South Africans have been known to be an activist bunch – in recent times there have been a number of high profile campaigns, often with varying degrees of success. These include the #feesmustfall protests against high tuition fees on the country’s campuses, protests against toll roads and ongoing service delivery demonstrations.
But protesters – even successful ones – could learn a thing or two from a small, under-reported, but highly effective campaign against a powerful multinational fastfood chain. Yolanda Güse, a Master’s student at the Cape Peninsula University of Technology, lobbied support against the burger and fast food chain McDonald’s South Africa. And won.
It started with animal protection group Beauty without Cruelty South Africa. They informed their members through their monthly newsletters about McDonald’s cruelty in using battery caged chickens to produce the eggs used in their Breakfast McMuffin meals.
A battery cage is a wire box, the size of an A4 piece of paper. A chicken spends her entire life in this cage producing eggs. The animals suffer from stress as well as physical harm, including bone weakness and breakage, feather loss and diseases.
Beauty without Cruelty South Africa expressed its concern that while McDonald’s in both the US and Canada agreed to phase out the practice, McDonald’s South Africa hadn’t followed suit. In a statement the local affiliate responded:
We take note of the moves made by our USA and Canadian counterparts, and though we are exploring the viability of expanding McDonald’s cage-free policy to South Africa, we cannot at this stage make a similar commitment as the one made by McDonald’s USA and McDonald’s Canada.
As a member of Beauty without Cruelty SA, Güse took up the plight against McDonald’s. In her petition motivation she highlighted a statement from the South Africa CEO, Greg Solomon, and the Corporate Affairs Director, Sechaba Motsielo, which stated:
We absolutely do not condone the cruel treatment of animals by our suppliers.
Yet they continued to use battery eggs.
Güse told me in an interview that her love for chickens and having them as pets heightened her desire to pursue this cause.
My chickens are smart and quite engaging. They also enjoy roaming outdoors in the sun, so the idea of having them stuffed in a small wired cage and enduring the harshness that accompanies such a life is unbearable.
With the support of Beauty without Cruelty SA, Güse attracted the backing of other animal protection organisations. These included the United Front 4 Animals, Animal Voice (the official South African representative of Compassion in World Farming) and South African Faith Communities’ Environment Institute, as well as individuals.
Greater Than, a Cape Town based public relations agency, took on the campaign pro bono and a number of South African celebrities publicised their support in the media. More than 18 000 people signed the campaign’s petition.
Güse was interviewed on various media platforms, including television and radio talk shows. She also actively shared her views on social media. It got the public interested.
Her passion and perseverance finally paid off.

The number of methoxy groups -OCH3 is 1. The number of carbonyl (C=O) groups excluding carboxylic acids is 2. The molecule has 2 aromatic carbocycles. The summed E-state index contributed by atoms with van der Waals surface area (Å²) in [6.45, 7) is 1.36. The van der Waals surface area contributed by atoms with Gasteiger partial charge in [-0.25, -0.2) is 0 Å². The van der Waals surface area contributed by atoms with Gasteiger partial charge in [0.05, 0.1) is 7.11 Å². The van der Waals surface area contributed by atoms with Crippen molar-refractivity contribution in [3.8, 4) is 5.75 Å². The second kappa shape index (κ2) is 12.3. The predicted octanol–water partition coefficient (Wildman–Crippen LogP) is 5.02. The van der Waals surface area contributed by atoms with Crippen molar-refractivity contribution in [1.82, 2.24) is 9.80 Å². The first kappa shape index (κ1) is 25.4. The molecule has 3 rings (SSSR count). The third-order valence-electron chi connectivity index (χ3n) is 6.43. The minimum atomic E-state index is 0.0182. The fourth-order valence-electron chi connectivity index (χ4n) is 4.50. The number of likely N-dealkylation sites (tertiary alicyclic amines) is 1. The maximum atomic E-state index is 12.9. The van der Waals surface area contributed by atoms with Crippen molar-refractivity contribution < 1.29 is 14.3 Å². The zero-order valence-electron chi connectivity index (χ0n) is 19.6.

On 14 November 2016 Güse and her team received news that McDonald’s SA had agreed to stop the harvesting of caged eggs and committed itself, over time, to using 100% caged free eggs. It will start phasing in caged-free eggs at all its restaurants this year and has undertaken to complete the process by 2025. This is because the policy will mean a complete restructuring of the current egg-farming industry.
This is more than just a victory for Güse. Not only are cage free eggs a healthier option but jobs will be created. Farmers will now need to adapt their cages and farms to the new requirements of cage free eggs.
In a Fortune article after McDonald’s US decision to go cage free American poultry farmer Greg Herbruck said transitioning to cage free egg production meant a lot more staff would be required to ensure that birds were socially placed as hens tend to bully each other. There’s also a pecking order of domination which has an impact on the production of eggs. This means that hens require daily checks and need to be trained to lay their eggs in allocated slots.
All of this suggests that the current status quo in egg farming will change. Farmers will be expected to train staff to ensure a successful transition, leading to new skills and job creation.
Lessons to learn
Why was the campaign so successful? Some key factors guaranteed its success. With refining and adapting, they can work for various activist activities:
Effective research was done to ensure that sufficient evidence and credibility of the campaign was established and communicated.
A clear and definable objective was set.
The common purpose of the campaign was communicated in all messages.
The campaign activities were designed to share and repeat the messages.
A spokesperson was selected and represented the campaign.
Contact was made with the influential leaders of the organisation to ensure that the campaign message was received.
Relationships were built with the media and other relevant stakeholders.
Public and celebrity support was rallied through various media platforms.
Those supporting the campaign were given continuous feedback.
Effective support was garnered, leaders were influenced and the campaign had an impact on the viability of the brand.
Deidre Porthen, Public Relations Senior Lecturer and Programme Coordinator in the Media Department, Cape Peninsula University of Technology
This article was originally published on The Conversation. Read the original article.